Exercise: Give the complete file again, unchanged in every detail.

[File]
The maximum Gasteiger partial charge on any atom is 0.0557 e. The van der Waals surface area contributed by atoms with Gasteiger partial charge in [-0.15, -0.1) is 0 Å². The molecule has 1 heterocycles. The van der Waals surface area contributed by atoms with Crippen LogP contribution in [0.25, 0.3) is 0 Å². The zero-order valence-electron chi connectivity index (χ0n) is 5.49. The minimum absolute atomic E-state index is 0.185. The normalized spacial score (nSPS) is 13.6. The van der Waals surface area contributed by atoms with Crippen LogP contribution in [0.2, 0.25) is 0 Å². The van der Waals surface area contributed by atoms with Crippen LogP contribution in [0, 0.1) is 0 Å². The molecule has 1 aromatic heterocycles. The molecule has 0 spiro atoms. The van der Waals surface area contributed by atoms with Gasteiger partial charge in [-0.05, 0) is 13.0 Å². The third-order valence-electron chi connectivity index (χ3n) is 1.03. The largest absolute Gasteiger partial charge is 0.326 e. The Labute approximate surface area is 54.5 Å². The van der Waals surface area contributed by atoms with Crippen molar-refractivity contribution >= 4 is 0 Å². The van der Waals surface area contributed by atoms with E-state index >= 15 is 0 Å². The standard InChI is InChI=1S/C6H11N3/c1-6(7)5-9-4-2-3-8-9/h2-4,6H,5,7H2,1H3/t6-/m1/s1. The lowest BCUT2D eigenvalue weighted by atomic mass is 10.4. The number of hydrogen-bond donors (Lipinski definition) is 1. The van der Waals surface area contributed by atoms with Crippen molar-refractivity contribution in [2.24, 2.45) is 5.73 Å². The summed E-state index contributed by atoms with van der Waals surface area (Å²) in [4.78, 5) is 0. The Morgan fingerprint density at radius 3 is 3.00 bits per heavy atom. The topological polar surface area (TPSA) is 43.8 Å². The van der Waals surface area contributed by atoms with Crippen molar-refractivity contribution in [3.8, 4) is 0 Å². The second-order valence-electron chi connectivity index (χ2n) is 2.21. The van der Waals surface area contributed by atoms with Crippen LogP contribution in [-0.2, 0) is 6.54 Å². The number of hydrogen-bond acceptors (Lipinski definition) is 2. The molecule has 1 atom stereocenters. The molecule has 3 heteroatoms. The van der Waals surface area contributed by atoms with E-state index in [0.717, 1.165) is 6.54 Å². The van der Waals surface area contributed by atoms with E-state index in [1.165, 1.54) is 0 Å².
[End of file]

The maximum Gasteiger partial charge on any atom is 0.0557 e. The van der Waals surface area contributed by atoms with Gasteiger partial charge in [-0.15, -0.1) is 0 Å². The molecule has 1 heterocycles. The van der Waals surface area contributed by atoms with Crippen LogP contribution in [0.25, 0.3) is 0 Å². The zero-order valence-electron chi connectivity index (χ0n) is 5.49. The minimum absolute atomic E-state index is 0.185. The normalized spacial score (nSPS) is 13.6. The van der Waals surface area contributed by atoms with Crippen LogP contribution in [0.2, 0.25) is 0 Å². The van der Waals surface area contributed by atoms with Crippen LogP contribution in [0, 0.1) is 0 Å². The molecule has 1 aromatic heterocycles. The molecule has 0 spiro atoms. The van der Waals surface area contributed by atoms with Gasteiger partial charge in [-0.05, 0) is 13.0 Å². The third-order valence-electron chi connectivity index (χ3n) is 1.03. The largest absolute Gasteiger partial charge is 0.326 e. The Labute approximate surface area is 54.5 Å². The van der Waals surface area contributed by atoms with Crippen molar-refractivity contribution >= 4 is 0 Å². The van der Waals surface area contributed by atoms with E-state index >= 15 is 0 Å². The standard InChI is InChI=1S/C6H11N3/c1-6(7)5-9-4-2-3-8-9/h2-4,6H,5,7H2,1H3/t6-/m1/s1. The lowest BCUT2D eigenvalue weighted by atomic mass is 10.4. The number of hydrogen-bond donors (Lipinski definition) is 1. The van der Waals surface area contributed by atoms with Crippen molar-refractivity contribution in [2.24, 2.45) is 5.73 Å². The summed E-state index contributed by atoms with van der Waals surface area (Å²) in [4.78, 5) is 0. The Morgan fingerprint density at radius 3 is 3.00 bits per heavy atom. The topological polar surface area (TPSA) is 43.8 Å². The van der Waals surface area contributed by atoms with Crippen molar-refractivity contribution in [3.8, 4) is 0 Å². The second-order valence-electron chi connectivity index (χ2n) is 2.21. The van der Waals surface area contributed by atoms with Crippen LogP contribution in [-0.2, 0) is 6.54 Å². The number of hydrogen-bond acceptors (Lipinski definition) is 2. The molecule has 1 atom stereocenters. The molecule has 3 heteroatoms. The van der Waals surface area contributed by atoms with E-state index in [0.717, 1.165) is 6.54 Å². The van der Waals surface area contributed by atoms with E-state index in [1.165, 1.54) is 0 Å².